When I first saw the magnificent Christmas dessert (above), my sister Paula so delightfully prepared for our Christmas dinner celebration, it stirred a number of emotions in an instant!
Admiring the mouth-watering extravaganza came easily! Accurately identifying the feelings and memories it invoked and expressing my joy and life-long lust for ice-cream was a breeze!
So what is emotional literacy?
Emotional literacy is a basic building block of EQ and it’s the ability to accurately identify and express our feelings appropriately.
It tends to be relatively easy to notice, name and understand our feelings in special moments like the Christmas dessert example, because we can identify their causes and effects. It may be a little more complex in everyday situations.
In addition, our own emotional data is just one side of emotional literacy. ‘Reading’ the emotional data of others is the other side.
What can you do to enhance your emotional literacy?
3 simple practices for building your emotional literacy
- Regularly tune in – recognise and name your feelings
Make a practice of asking yourself what you are feeling at various times during the course of your day.
For example: when you wake up / when you’re getting ready for work / when you’re travelling to work / when you arrive at work / at regular intervals / ask yourself: “What am I feeling right now?”
Recognise and label the feeling. If it is a negative feeling, you have the opportunity to let it go and choose another more empowering feeling. It’s as simple as that!
- Express what you are feeling
When we greet each other we tend to use a common question such as: “How are you?” Some standard answers are: “Fine thanks”, “Good thanks” or “Not too bad.” Rather than giving an automatic answer, practice tuning in to what you are really feeling at the time, and express that feeling. Ensure you use a ‘feeling’ word to describe it versus a ‘thinking’ word.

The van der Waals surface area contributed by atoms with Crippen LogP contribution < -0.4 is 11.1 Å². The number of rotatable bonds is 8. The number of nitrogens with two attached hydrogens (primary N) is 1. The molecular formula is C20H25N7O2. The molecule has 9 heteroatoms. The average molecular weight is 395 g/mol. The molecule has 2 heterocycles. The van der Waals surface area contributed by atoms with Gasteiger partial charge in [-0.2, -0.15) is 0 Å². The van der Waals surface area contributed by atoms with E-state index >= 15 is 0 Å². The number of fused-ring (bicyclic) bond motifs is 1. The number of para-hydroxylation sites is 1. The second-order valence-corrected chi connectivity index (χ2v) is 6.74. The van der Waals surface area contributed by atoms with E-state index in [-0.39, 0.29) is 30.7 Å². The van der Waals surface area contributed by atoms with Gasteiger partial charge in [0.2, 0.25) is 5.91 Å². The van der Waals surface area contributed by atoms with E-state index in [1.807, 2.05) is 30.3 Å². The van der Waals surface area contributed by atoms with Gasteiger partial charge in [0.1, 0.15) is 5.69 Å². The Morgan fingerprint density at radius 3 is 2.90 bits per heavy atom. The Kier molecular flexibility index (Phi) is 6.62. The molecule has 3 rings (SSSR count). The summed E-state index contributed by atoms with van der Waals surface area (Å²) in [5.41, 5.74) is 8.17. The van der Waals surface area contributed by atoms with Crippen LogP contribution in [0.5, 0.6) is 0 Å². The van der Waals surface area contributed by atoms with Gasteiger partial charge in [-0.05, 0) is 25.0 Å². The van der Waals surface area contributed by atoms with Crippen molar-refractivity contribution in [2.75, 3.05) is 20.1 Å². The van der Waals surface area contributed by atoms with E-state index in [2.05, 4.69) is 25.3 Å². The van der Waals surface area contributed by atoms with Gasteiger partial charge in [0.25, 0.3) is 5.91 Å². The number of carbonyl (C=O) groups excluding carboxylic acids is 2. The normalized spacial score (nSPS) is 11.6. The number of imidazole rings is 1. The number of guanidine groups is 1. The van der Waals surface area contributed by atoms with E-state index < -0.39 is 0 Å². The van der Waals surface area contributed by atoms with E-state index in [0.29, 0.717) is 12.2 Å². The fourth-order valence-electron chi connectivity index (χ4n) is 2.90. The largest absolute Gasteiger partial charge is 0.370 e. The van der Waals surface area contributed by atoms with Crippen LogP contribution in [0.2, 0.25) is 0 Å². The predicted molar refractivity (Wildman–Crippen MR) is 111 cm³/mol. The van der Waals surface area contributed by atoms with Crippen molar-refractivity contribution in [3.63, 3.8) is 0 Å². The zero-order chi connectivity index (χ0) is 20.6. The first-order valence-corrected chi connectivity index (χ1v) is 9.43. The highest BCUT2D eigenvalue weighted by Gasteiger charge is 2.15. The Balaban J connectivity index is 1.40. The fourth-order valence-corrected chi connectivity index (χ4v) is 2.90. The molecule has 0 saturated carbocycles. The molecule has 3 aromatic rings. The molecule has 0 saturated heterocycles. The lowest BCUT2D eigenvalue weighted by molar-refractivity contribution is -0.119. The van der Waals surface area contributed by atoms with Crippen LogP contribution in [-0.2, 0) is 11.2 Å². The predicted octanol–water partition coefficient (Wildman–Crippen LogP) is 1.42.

- ‘Read’ the emotional data of others
Take on the practice of being present and listen to connect with everyone you meet. This can be done with anyone in person or you can practise while watching TV. Rather than being a spectator in the game of life, a movie, sporting match or whatever you’re watching, become a player on the court by getting into reading the world of the other person … which includes their emotional data.
I love watching grand slam tennis matches and can often share what the emotions of the players are by ‘reading’ their emotional data. A recent example was when I shared that a player was about to cry while being attended to by the trainer … which was quickly matched by the announcer expressing the same thing. My partner Nicholas wonders how I know this!
Just practise ‘reading’ the emotional data of others and you will build your Emotional Intelligence competence and enhance your performance.
Stay tuned for more posts in this EQ Series.
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